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Quote:
Originally Posted by Parafango View Post
a quick search online revealed this:


This came from this website "it still runs"

BTW, I won't be using it in my truck.
Noting a couple of errors in this writeup, I followed the link to the cited website. Here is the author's biographical info, which may speak to his/her technical experise:

"Evan St. John is a freelance writer from Austin Texas. St. John graduated from the University of Texas with degrees in English and Linguistics, and is a regular music review columnist on AustinSound.net."
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Old 02-02-2023, 04:03 PM   #7
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To the OP, your engine manual should contain a list of "Acceptable Fuels".


In my vintage mechanical C8.3 engine, Jet A is on the list of "Acceptable Fuels".


Your engine is an electronic 5.9 B Block....the list for your engine may be different but it is worth checking for a free tank IMHO.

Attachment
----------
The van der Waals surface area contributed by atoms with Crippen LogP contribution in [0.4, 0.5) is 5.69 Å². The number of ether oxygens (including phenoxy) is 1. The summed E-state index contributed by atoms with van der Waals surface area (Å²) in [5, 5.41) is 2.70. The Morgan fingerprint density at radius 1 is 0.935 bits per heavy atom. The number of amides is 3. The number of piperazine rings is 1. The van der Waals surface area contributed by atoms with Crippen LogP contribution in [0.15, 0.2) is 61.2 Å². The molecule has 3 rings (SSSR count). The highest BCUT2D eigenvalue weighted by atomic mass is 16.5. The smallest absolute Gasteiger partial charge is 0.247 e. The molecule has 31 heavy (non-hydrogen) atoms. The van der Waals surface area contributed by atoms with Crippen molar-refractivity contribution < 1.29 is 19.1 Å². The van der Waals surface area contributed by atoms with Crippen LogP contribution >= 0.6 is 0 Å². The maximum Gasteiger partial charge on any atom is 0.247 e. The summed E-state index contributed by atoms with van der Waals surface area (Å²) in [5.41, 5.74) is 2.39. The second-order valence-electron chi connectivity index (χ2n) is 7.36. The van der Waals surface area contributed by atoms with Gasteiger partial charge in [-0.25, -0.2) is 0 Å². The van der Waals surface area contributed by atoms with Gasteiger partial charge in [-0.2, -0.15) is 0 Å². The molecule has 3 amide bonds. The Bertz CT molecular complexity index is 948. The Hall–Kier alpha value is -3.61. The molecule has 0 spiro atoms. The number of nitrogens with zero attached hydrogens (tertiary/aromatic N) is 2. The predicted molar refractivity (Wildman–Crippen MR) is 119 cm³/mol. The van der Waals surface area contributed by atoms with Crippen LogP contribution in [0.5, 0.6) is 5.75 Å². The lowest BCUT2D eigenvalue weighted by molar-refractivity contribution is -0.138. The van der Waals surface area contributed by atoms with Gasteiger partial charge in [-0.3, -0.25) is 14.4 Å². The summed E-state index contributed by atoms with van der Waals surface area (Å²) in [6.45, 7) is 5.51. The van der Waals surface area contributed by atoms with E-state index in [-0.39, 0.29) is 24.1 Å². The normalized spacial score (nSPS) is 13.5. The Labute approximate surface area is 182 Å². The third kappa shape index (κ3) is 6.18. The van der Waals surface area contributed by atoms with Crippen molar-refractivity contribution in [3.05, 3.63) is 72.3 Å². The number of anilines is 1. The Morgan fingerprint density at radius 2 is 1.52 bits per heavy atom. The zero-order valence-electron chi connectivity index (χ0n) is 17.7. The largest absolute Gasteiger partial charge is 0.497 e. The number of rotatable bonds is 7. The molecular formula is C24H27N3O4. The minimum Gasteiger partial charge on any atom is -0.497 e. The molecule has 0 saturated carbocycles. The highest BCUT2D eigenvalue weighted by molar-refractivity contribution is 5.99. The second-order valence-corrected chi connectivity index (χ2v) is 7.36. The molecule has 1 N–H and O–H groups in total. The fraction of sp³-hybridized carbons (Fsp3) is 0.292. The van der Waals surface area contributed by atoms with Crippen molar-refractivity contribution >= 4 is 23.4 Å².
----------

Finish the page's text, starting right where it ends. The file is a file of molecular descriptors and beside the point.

IF Jet A is on the acceptable list, you might want to consider adding a container of the Cummins approved lubricity and cetane enhancer (Power Service Diesel Kleen).
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Old 02-02-2023, 04:14 PM   #8
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Perhaps this is a more reliable source?

Use of JP-8 in diesel engines.

The jist of both websites is that it's not a good idea.
The second site, refers to a torque and fuel economy penalty for using Jet fuel in a diesel engine.

Granted the second site refers to JP8 (Military) instead of Jet A, however the conclusion is the same, Can it be done? yes, but it's not a great idea to put Jet A in the tank of a standard truck.
The 15 page PDF file has lots of details of the testing done.
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Old 02-02-2023, 04:26 PM   #9